"You never keep a steady hand. You either grovel at their feet or snap their heads off."

"Quite true," I admitted, humbly.

"But it was grand, wasn't it?" she said.

"Unspeakably grand."

And for Americans it was.

We were still at "The Insular," when one day I took up a handful of what had once been a tight bodice, and said to my sister:

"See how thin I've grown! I believe I am starving to death."

"No wonder," she answered, gloomily, "with this awful English cooking! I'm nearly dead from your experiment of getting an English point of view. I want something to eat—something that I like. I want a beefsteak, with mushrooms, and some potatoes au gratin, like those we have in America. I hate the stuff we get here. I wish I could never see another chop as long as I live."

"'The Insular' is considered very good," I remarked, pensively.

"Considered!" cried she. "Whose consideration counts, I should like to know, when you are always hungry for something you can't get?"

"I know it; and we are paying such prices, too. Who, except ostriches, could eat their nasty preserves for breakfast when they are having grape-fruit at home? And then their vile aspic jellies and potted meats for luncheon, which look like sausage congealed in cold gravy, and which taste like gum arabic."

"Let's move," said my sister. "Not into another hotel—that wouldn't be much better. But lot's take lodgings. I've heard that they were lovely. Then we can order what we like. Besides, it will be very much cheaper."

"I didn't come over here to economize," I said.

"Well, I wouldn't say a word if we were getting anything for our money, but we are not. Besides, when you get to Paris you will wish you hadn't been so extravagant here."

"Are the Paris shops more fascinating than those in Regent Street?" I asked.

"Much more."

"More alluring, than Bond Street?"

"More so than any in the world," she affirmed, with the religious fervor which always characterizes her tone when she speaks of Paris. The very leather of her purse fairly squeaks with ecstasy when she thinks of Paris.

"Heavens!" I murmured, with awe, for whenever she won't go to Du Maurier's grave with me, and when I won't do the crown jewels in the Tower with her, we always compromise amiably on Bond Street, and come home beaming with joy.

"We might go now just to look," I said. "I have the addresses of some very good lodgings."

"We'll take a cab by the hour," said she, putting her hat on before the mirror, and turning her head on one side to view her completed handiwork.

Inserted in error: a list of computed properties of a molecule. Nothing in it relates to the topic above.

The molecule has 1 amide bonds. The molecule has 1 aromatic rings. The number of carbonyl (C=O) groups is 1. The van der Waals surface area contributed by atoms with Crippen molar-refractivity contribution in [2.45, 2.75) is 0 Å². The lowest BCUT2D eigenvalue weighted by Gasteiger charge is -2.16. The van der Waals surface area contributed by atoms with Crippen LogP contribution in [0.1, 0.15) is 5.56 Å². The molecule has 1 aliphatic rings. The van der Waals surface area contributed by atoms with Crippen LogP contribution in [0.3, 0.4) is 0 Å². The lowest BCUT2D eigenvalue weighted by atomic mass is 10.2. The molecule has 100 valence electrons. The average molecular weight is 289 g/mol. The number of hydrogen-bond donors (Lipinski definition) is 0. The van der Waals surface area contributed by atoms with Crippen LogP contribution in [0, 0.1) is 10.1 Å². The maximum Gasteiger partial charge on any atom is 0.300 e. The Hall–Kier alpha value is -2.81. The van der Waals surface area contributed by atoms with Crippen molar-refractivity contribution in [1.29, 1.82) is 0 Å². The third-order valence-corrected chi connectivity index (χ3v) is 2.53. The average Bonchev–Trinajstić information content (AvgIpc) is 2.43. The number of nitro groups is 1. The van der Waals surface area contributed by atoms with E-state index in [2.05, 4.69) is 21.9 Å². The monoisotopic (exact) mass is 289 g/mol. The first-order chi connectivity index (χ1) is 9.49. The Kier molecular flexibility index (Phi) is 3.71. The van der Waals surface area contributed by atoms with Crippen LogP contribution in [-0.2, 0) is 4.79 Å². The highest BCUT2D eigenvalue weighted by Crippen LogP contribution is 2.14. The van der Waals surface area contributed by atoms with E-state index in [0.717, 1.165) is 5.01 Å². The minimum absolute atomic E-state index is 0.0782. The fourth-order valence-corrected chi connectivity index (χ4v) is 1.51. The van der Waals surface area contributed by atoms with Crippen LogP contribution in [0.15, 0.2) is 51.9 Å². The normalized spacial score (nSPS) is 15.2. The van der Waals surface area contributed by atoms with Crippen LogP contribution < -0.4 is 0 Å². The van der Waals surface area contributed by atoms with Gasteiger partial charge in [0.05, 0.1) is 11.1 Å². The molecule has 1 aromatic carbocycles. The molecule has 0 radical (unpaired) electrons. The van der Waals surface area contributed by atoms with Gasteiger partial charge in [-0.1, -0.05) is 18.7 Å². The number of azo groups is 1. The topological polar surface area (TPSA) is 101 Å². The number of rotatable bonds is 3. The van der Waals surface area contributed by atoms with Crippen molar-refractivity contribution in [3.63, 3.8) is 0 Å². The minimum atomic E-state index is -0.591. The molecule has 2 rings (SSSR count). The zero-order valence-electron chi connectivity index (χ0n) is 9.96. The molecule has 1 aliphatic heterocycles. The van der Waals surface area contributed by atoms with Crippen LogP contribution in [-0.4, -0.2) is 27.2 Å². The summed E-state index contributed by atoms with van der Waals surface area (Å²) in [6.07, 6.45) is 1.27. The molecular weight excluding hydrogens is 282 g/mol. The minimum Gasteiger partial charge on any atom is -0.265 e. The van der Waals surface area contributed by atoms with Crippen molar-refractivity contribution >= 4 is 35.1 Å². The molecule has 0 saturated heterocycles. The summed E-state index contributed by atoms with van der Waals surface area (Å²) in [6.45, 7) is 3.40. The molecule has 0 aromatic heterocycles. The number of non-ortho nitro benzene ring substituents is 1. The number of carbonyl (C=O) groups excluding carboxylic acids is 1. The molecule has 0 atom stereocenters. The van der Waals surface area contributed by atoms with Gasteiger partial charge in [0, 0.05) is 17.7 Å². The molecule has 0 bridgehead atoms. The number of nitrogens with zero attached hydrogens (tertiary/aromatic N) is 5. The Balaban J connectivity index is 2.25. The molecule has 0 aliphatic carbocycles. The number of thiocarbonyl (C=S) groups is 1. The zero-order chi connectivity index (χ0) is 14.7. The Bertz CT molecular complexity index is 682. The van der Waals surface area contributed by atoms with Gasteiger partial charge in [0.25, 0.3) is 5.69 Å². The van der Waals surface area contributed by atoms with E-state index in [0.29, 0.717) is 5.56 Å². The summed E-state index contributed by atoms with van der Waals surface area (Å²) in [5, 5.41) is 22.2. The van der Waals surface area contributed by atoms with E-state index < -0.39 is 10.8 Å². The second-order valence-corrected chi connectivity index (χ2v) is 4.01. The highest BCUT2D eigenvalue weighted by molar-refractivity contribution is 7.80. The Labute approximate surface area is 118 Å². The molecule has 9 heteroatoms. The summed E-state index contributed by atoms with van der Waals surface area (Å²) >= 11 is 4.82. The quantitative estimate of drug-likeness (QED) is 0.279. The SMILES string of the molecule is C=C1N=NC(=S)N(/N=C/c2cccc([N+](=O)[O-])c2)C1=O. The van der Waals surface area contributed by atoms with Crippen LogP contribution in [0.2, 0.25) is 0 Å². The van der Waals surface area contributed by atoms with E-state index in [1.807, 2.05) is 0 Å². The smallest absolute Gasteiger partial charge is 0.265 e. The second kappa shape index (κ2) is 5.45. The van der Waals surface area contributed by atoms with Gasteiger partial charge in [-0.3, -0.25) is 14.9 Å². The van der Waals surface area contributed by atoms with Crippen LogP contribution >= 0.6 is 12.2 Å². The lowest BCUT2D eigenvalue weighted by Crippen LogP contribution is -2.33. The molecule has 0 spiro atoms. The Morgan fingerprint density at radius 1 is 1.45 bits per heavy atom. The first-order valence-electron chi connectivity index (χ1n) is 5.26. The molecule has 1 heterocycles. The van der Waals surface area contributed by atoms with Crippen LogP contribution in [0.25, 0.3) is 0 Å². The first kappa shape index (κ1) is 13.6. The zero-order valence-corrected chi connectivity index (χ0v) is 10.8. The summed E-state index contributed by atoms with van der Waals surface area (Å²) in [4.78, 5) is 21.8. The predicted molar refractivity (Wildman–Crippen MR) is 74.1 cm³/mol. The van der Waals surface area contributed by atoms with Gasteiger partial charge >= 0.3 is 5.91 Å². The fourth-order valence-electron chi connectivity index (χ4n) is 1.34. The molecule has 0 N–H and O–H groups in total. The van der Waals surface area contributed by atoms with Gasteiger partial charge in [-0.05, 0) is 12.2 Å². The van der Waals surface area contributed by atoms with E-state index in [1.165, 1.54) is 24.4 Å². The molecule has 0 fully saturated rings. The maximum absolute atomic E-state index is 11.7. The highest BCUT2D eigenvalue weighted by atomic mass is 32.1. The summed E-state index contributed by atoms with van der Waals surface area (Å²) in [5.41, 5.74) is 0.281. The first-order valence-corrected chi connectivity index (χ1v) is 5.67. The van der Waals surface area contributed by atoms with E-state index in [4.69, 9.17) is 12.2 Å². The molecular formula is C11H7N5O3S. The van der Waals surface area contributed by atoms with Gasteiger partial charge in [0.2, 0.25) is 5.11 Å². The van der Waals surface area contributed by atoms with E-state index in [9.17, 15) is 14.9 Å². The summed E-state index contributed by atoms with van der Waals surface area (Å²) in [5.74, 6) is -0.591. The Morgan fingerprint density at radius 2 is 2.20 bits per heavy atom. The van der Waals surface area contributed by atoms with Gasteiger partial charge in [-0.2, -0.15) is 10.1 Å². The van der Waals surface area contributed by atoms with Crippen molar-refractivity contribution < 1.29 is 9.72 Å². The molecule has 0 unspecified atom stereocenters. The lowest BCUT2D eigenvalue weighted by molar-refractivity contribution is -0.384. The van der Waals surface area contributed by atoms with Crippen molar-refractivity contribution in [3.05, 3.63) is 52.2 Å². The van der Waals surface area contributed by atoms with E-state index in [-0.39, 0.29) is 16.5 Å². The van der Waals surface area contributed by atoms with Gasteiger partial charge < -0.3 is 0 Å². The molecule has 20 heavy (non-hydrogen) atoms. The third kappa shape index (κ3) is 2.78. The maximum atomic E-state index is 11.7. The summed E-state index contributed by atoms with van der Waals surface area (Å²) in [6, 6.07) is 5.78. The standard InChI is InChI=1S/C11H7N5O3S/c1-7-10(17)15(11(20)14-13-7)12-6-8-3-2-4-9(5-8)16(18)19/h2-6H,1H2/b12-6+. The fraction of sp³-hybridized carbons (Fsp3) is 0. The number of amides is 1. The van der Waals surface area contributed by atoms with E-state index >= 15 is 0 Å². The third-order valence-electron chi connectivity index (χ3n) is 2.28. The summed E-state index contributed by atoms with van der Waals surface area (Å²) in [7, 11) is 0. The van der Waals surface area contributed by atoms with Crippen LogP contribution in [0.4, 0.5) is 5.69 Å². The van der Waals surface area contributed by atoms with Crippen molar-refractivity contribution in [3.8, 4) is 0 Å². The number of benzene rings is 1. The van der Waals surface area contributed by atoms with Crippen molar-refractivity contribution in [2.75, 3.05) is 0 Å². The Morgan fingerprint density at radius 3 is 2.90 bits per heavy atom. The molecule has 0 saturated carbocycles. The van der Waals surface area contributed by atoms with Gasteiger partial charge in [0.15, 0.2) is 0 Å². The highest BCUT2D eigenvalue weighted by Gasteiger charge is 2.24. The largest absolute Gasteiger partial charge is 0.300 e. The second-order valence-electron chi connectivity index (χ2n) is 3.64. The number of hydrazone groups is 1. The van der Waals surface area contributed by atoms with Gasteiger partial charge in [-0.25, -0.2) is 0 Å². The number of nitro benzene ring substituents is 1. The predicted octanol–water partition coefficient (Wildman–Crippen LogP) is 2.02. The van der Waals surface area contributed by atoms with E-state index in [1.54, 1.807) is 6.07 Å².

"Now take off that watch and that belt and that chatelaine if you don't want these harpies to think we are 'rich Americans' (how I have come to hate that phrase over here!), because they will charge accordingly."

She looked at me with genuine admiration.

"Do you know, dear, you are really clever at times?"

I colored with pleasure. It is so seldom that she finds anything practical in me to praise.

"Now mind, we are just going to look," she cautioned, as we rang a bell. "We must not do anything in a hurry."

We came out half an hour afterwards and got into the cab without looking at each other.

"It was very unbusinesslike," said she, severely. "You never do anything right."

"But it was so gloriously impudent of us," I urged. "First, we wanted lodgings. This was a boarding-house. Second, we wanted two bed-rooms and a drawing-room. They had only one drawing-room in the house; could we have that? Yes, we could. So we took their whole first floor, and made them promise to serve our breakfasts in bed, and our other meals in their best drawing-room, and turned a boarding-house into a lodging-house, all inside of half an hour. It was lovely!"

"It was bad business," said she. "We could have got it for less, but you are always in such a hurry. If you like a thing, and anybody says you may have it for fifty, you always say, 'I'll give you seventy-five,' You're so afraid to think a thing over."

"Second thoughts are never as much fun as first thoughts," I urged. "Second thoughts are always so sensible and reasonable and approved of."

"How do you know?" asked my sister, witheringly. "You never waited for any."

The next day we moved. Everybody said our rooms were charming, and that they were cheap, for I told how much we paid, much to my sister's disgust. She is such a lady.

"We have cut down our expenses so much," I said, looking around on the drab walls and the dun-colored carpets, "don't you think we might have a few flowers?"

"I believe you took this place for the balcony, so that you could put daisies around the edge and in the window-boxes!" she cried.

"No, I didn't. But the houses in London are so pretty with their flowers. Don't you think we might have a few?"

"Well, go and get them. I've got to write the home letter to-day if it is to catch the Southampton boat."

I came home with six huge palms, two June roses, some pink heather, a jar of marguerites, and I had ordered the balcony and window-boxes filled. My sister helped me to place them, but when her back was turned I arranged them over again. I can't tie a veil on the way she can, but I can arrange flowers to look—well, I won't boast.

Our landladies were two middle-aged, comfortable sisters. We called them "The Tabbies," meaning no disrespect to cats, either. I thought they took rather too violent an interest in our affairs, but I said nothing until one day after we had been settled nearly a week. I was seated in my own private room trying to write. My sister came in, evidently disturbed by something.

"Do you know," she said, "that our landlady just asked me how much you paid for those strawberries? And when I told her she said that that made them come to fourpence apiece, and that they were very dear. Now, how did she know that they were strawberries, or how many were in each box, I'd like to know?"